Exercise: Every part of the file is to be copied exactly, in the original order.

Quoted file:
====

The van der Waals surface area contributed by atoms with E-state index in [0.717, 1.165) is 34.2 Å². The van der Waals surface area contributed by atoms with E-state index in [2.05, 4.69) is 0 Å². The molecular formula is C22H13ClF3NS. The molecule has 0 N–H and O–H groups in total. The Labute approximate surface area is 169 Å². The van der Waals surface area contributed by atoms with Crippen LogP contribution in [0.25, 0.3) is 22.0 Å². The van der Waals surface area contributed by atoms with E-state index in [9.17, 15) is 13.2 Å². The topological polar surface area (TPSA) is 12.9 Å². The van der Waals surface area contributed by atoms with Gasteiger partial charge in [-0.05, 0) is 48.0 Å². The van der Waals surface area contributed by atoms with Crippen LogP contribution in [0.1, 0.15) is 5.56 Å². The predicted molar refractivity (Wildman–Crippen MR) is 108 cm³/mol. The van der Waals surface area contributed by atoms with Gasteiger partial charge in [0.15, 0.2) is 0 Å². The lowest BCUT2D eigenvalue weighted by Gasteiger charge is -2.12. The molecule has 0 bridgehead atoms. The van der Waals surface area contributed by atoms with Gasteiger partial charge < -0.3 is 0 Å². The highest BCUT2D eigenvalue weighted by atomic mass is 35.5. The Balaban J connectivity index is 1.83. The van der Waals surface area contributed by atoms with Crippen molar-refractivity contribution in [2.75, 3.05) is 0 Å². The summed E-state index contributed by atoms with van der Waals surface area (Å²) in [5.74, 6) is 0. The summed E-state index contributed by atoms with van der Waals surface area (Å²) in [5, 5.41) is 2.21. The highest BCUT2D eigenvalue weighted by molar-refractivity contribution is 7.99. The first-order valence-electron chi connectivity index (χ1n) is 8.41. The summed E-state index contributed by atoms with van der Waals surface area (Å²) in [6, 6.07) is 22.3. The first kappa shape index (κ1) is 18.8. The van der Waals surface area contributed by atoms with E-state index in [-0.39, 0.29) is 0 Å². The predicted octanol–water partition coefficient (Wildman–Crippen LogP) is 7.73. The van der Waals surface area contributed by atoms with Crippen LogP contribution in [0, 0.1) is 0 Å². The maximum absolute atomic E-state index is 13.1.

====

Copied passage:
The van der Waals surface area contributed by atoms with E-state index in [0.717, 1.165) is 34.2 Å². The van der Waals surface area contributed by atoms with E-state index in [2.05, 4.69) is 0 Å². The molecular formula is C22H13ClF3NS. The molecule has 0 N–H and O–H groups in total. The Labute approximate surface area is 169 Å². The van der Waals surface area contributed by atoms with Crippen LogP contribution in [0.25, 0.3) is 22.0 Å². The van der Waals surface area contributed by atoms with E-state index in [9.17, 15) is 13.2 Å². The topological polar surface area (TPSA) is 12.9 Å². The van der Waals surface area contributed by atoms with Gasteiger partial charge in [-0.05, 0) is 48.0 Å². The van der Waals surface area contributed by atoms with Crippen LogP contribution in [0.1, 0.15) is 5.56 Å². The predicted molar refractivity (Wildman–Crippen MR) is 108 cm³/mol. The van der Waals surface area contributed by atoms with Gasteiger partial charge in [0.15, 0.2) is 0 Å². The lowest BCUT2D eigenvalue weighted by Gasteiger charge is -2.12. The molecule has 0 bridgehead atoms. The van der Waals surface area contributed by atoms with Gasteiger partial charge < -0.3 is 0 Å². The highest BCUT2D eigenvalue weighted by atomic mass is 35.5. The Balaban J connectivity index is 1.83. The van der Waals surface area contributed by atoms with Crippen molar-refractivity contribution in [2.75, 3.05) is 0 Å². The summed E-state index contributed by atoms with van der Waals surface area (Å²) in [5.74, 6) is 0. The summed E-state index contributed by atoms with van der Waals surface area (Å²) in [5, 5.41) is 2.21. The highest BCUT2D eigenvalue weighted by molar-refractivity contribution is 7.99. The first-order valence-electron chi connectivity index (χ1n) is 8.41. The summed E-state index contributed by atoms with van der Waals surface area (Å²) in [6, 6.07) is 22.3. The first kappa shape index (κ1) is 18.8. The van der Waals surface area contributed by atoms with E-state index in [-0.39, 0.29) is 0 Å². The predicted octanol–water partition coefficient (Wildman–Crippen LogP) is 7.73. The van der Waals surface area contributed by atoms with Crippen LogP contribution in [0, 0.1) is 0 Å². The maximum absolute atomic E-state index is 13.1.